Polyethylenimine (PEI) is the most outstanding example for synthetic cationic polymers because of its wide range of applications. It can be synthesized in linear (LPEI)43,44 as well as in branched (BPEI)45 structures. LPEI possesses primary and secondary amino groups, whereas BPEI also features tertiary amino groups. BPEI usually has a ratio of primary to secondary to tertiary amino functionalities of 1:2:1 and up to 25% of these amino groups are protonated under physiological conditions. Such buffer capability can also be utilized for endosomal escape mechanisms. The amino functionalities are, nevertheless, first and foremost the target for further modification in order to introduce therapeutic molecules or to alter the undesired properties of PEI such as the cytotoxicity, the low hemo-compatibility and the lack of biodegradability. In order to overcome the fact that PEI is non-biodegradable, several strategies have been developed. By incorporation of reducible/cleavable disulfide linkages into the polymer, utilizing biodegradable linkers to graft short PEI chains onto other polymer backbones and by introducing acid-labile ester bonds in the polymer chain, the biocompatibility can be increased.46,47 Other modifications such as the acid-degradable amino ketal branches grafted onto LPEI, which were originally introduced for endosomal escape, also increased the buffering capability and the transfection efficiency.48 Modification methods such as drug conjugation49 and the introduction of other polymeric chains are also viable pathways to acquire a tailor-made polymer for drug delivery. This aspect is most prominent in the example of PEI-g-PEG-RGD, which has an incorporated integrin-binding peptide (RGD) for more efficient gene delivery through endothelial cell-targeting.50,51 Besides their susceptibility for modification and functionalization, the amino groups are also an important asset in order to acquire polyplexes, since they can be protonated and therefore equipped with a cationic charge, depending on the pH of the medium.52 It has been demonstrated that BPEI of high molecular weight forms enzymatically stable polyplexes of small size and high transfection efficiency.53,54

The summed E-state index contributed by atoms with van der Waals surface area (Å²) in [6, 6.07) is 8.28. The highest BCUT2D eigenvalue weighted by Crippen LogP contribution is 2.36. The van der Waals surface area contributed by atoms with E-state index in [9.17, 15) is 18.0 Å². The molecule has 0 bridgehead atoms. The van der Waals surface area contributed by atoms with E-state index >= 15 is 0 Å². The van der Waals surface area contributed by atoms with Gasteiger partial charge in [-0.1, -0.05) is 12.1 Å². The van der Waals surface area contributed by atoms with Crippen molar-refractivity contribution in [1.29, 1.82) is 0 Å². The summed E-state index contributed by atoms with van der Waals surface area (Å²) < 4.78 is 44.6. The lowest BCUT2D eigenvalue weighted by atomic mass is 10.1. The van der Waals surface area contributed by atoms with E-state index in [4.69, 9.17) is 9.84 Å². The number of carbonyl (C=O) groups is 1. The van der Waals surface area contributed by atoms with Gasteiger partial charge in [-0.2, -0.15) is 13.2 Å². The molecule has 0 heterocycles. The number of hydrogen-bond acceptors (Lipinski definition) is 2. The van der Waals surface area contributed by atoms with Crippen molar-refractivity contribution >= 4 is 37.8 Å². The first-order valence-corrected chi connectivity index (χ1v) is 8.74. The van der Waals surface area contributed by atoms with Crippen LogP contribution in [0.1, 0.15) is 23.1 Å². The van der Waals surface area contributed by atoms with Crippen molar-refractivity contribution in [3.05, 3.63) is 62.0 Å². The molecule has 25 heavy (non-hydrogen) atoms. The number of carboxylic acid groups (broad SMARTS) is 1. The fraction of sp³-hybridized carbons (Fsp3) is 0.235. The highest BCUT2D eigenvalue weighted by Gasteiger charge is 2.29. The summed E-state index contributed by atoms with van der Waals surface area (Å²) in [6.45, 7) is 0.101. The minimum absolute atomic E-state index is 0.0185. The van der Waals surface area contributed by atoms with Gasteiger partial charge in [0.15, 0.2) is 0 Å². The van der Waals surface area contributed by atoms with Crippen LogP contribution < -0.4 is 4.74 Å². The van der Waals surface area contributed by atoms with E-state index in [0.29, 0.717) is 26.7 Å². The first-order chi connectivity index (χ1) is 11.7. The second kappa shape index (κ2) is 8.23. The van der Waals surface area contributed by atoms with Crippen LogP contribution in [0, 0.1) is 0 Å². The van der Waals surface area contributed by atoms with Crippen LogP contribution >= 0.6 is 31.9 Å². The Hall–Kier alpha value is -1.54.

1.1.3.2 Poly(l-lysine)